More importantly, Infinite's roughly 3-hour campaign serves as an excellent tutorial, steadily introducing new mechanics and Infinity Stones while letting you sample the majority of the game's roster.

Considering the woefully anemic state that last year's Street Fighter V launched in, it's refreshing just how much there is to do in Infinite. Arcade mode gives you a traditional ladder of opponents to blow through, while Mission mode does a nice job teaching you basic mechanics and character-specific combos. There's also a beefy gallery mode packed with concept art, character models and a surprising amount of lore to read up on.

I'll forgive the lack of X-Men (that's part of a larger Marvel problem), but where are favorites like Daredevil and Jessica Jones, or Ant-Man and Falcon?

Infinite offers an impressive stable of online options, including ranked and casual matches, a robust lobby system and a "beginner's league" that matches newcomers together. My matches have been mostly smooth so far with just a few moments of lag, though I'll report back if that changes significantly post-launch.

Back Issues

While Infinite's gameplay pushes the series forward, the game's presentation feels stuck in the past. Its cheap-looking interface is a far-cry from the vibrant comic book look of Ultimate Marvel vs. Capcom 3, and its graphics are a mixed bag of gorgeous, colorful stages and bombastic in-game effects but mostly bland character models. The Arcade mode is also strangely devoid of a scoring system or character-specific endings.

Infinite's 30-character roster feels uninspired, with only 6 characters that aren't recycled from UMvC3. New fighters such as Thanos and Captain Marvel are a blast, and returning brawlers like Iron Man and Frank West have plenty of new tricks, but Marvel and Capcom missed a big opportunity to inject some fresh blood into the franchise.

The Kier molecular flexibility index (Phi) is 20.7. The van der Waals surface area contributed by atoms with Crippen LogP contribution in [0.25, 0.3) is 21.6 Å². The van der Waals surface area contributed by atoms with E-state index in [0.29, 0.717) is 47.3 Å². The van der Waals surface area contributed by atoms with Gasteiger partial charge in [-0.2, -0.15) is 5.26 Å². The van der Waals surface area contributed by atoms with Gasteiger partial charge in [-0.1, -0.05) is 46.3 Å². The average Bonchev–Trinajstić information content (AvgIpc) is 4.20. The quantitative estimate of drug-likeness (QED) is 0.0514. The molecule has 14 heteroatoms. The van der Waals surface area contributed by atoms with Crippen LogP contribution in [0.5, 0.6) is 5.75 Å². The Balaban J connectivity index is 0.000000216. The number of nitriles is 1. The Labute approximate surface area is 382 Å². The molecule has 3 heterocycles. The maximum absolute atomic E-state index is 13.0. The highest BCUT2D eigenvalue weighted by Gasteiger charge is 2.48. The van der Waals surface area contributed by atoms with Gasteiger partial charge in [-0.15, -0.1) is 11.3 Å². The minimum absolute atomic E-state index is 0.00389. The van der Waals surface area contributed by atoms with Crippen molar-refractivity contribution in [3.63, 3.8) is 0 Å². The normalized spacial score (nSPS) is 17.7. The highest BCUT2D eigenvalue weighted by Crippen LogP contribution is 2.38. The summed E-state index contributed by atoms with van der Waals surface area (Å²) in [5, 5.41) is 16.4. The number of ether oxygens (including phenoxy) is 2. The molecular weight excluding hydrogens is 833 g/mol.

I'll forgive the lack of X-Men (that's part of a larger Marvel problem), but where are favorites like Daredevil and Jessica Jones, or Ant-Man and Falcon? What about characters from newer Capcom games like Resident Evil 7?

Affiliation

At Launch

Coming Soon

Marvel

Captain America, Captain Marvel, Dr. Strange, Dormammu, Gamora, Ghost Rider, Hawkeye, Hulk, Iron Man, Nova, Rocket Raccoon, Spider-Man, Thanos, Thor, Ultron

Black Panther, Black Widow, Winter Soldier, Venom

Capcom

Arthur, Chris, Chun-Li, Dante, Firebrand, Frank West, Haggar, Jedah, Morrigan, Nemesis, Ryu, Spencer, Strider Hiryu, Mega Man X, Zero

Monster Hunter, Sigma

The game's first wave of post-launch characters — which will include Black Widow, Winter Soldier, Monster Hunter, Sigma, Venom and Black Panther as part of a $30 season pass — seems like a step in the right direction. But it's a bummer that we'll have to pay extra to make Infinite's so-so roster more interesting.

Bottom line

Thanks to a brilliantly open-ended combat system, a surprisingly enjoyable story mode and a healthy amount of features, Infinite manages to rise above its flaws to become one of Capcom's most complete and ruthlessly addictive fighting games in years. While it might not out-punch the likes of Injustice 2 and Tekken 7 in terms of polish and presentation, it's a must-play for Marvel fans, Capcom fans, and anyone who wants an over-the-top fighter that they can sink their teeth into for years.

Image Credit: Capcom